Court records show that executives at the company became suspicious by early 2002 amid the exodus of employees hired away by SMIC. Suspicions deepened after SMIC said in August of that year that it was ready to start production of chips with features as narrow as 180 nanometers, or about 700 times thinner than a human hair. In the federal suit, TMSC calls it “an implausibly quick ramp-up” of SMIC’s production facilities.

“When you put their announcements together with the fact that so many people had left the company ... you say ‘Gee, I wonder,’ ” Byers said.


There were conspicuous clues, the court filings say.

For instance, there was the weekend flurry of photocopying at TSMC’s plant in Tainan, in southern Taiwan. Shih, the technology transfer manager who was making the copies, also made some unusual requests, according to Wang.

He “repeatedly asked me and two of my colleagues ... to provide electronic and hard copies of all improvements made during the past quarter for thin-film processes,” said Wang, the plant manager who ran the thin-film department, in a sworn statement made in March. (The thin-film processes deposit layers of silicon on wafers before they are etched, a crucial step in chip production.)

According to Wang, he and his colleagues complied. And Shih abruptly left TSMC a week later, Wang said, disregarding a company policy requiring employees to give a full month’s notice before resigning.

Over time, Wang added, word traveled through the grapevine that employees who jumped to SMIC and brought TSMC secrets with them would receive 50,000 to 80,000 SMIC shares or stock options.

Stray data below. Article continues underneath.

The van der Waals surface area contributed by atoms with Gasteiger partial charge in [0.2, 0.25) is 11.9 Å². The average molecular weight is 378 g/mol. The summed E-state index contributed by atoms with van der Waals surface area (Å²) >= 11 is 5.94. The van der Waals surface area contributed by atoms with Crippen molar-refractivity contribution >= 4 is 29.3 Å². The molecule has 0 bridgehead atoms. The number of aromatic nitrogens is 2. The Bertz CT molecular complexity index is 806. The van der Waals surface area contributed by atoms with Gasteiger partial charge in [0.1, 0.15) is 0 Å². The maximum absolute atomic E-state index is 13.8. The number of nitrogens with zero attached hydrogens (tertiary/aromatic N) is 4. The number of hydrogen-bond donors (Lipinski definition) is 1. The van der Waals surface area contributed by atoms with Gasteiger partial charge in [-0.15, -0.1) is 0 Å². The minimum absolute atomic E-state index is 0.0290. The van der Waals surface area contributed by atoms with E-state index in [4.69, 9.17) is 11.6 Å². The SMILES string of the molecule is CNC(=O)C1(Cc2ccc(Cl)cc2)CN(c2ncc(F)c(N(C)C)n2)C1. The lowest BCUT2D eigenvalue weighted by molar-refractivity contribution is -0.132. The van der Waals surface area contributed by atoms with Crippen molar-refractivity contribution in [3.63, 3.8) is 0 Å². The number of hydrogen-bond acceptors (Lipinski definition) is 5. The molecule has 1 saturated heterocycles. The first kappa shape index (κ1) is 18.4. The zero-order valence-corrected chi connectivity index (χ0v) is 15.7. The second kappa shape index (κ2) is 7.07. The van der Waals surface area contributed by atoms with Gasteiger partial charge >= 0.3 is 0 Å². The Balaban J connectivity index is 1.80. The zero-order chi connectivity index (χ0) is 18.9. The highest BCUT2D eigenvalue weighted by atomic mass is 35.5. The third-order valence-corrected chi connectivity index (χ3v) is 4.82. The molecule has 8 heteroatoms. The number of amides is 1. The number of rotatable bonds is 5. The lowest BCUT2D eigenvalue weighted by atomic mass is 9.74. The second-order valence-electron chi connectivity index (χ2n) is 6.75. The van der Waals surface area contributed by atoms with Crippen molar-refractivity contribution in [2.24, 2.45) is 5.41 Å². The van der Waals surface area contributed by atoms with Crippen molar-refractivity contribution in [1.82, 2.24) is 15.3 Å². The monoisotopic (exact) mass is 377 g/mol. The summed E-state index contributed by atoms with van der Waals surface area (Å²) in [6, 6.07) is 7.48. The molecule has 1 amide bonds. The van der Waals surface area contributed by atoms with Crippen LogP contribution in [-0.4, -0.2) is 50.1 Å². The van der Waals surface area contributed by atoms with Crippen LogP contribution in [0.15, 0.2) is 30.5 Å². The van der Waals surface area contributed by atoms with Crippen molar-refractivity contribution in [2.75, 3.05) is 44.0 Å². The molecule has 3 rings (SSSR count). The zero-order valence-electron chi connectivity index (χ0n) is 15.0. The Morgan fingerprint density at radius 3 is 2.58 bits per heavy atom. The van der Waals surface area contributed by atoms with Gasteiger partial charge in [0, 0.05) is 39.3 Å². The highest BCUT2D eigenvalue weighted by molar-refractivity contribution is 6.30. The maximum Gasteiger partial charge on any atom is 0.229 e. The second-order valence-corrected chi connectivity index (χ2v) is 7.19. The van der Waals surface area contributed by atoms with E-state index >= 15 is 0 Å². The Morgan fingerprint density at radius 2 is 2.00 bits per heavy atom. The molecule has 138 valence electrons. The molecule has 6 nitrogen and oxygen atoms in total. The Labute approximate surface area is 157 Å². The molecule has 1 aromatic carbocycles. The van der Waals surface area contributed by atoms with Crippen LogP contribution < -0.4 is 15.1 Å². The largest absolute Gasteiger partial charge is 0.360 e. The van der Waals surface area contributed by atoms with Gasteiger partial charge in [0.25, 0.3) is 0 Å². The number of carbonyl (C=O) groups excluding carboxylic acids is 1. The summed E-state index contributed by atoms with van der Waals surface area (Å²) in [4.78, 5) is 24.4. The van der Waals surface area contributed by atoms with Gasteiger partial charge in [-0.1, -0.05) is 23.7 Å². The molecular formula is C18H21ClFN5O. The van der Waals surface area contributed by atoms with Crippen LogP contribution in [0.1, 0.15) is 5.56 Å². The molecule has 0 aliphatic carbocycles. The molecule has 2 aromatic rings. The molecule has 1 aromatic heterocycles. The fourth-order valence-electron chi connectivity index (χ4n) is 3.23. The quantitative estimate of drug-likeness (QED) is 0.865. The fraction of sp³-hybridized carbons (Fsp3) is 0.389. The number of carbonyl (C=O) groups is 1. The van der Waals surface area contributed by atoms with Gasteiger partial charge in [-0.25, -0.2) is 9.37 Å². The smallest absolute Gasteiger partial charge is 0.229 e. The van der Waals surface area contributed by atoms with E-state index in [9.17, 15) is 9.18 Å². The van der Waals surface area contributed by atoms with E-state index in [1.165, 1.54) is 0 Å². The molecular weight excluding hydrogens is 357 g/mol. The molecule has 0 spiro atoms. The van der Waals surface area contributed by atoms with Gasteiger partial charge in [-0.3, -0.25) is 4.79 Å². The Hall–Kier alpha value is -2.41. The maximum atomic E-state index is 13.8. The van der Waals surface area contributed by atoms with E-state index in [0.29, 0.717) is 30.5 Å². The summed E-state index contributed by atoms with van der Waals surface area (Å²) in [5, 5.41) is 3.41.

Shih’s alleged exploits were tame compared with those of Katy Liu, a former TSMC quality control manager convicted in Taiwan in 2003 on charges of stealing company secrets.

For six months in 2002, Liu operated as an SMIC “corporate spy” while employed by TSMC, the federal suit claims. After that, she went to work for the Shanghai chip maker.


As evidence of the secret relationship, TSMC submitted to the court an e-mail sent to Liu from Marco Mora, then vice president of operations at SMIC, asking for the “detailed process flow” for the production of six different kinds of logic and memory chips. Mora, now SMIC’s chief operating officer, also requested both Chinese and English copies of the “training plan” for newly hired TMSC technicians and engineers, the e-mail said.

“Sorry for the long list, but we need a lot of material to set up the new operation,” Mora wrote.

SMIC noted in a court filing in April that the e-mail was undated and said “there is no evidence that [Liu] ever provided SMIC with any of the information in the e-mail.” But Mora’s e-mail played a key role in Liu’s conviction in Taiwan. (Liu, who was convicted in absentia, is assumed to be in China, Byers said.) The Taiwanese court also ordered SMIC to stop seeking proprietary information if it hired TSMC employees.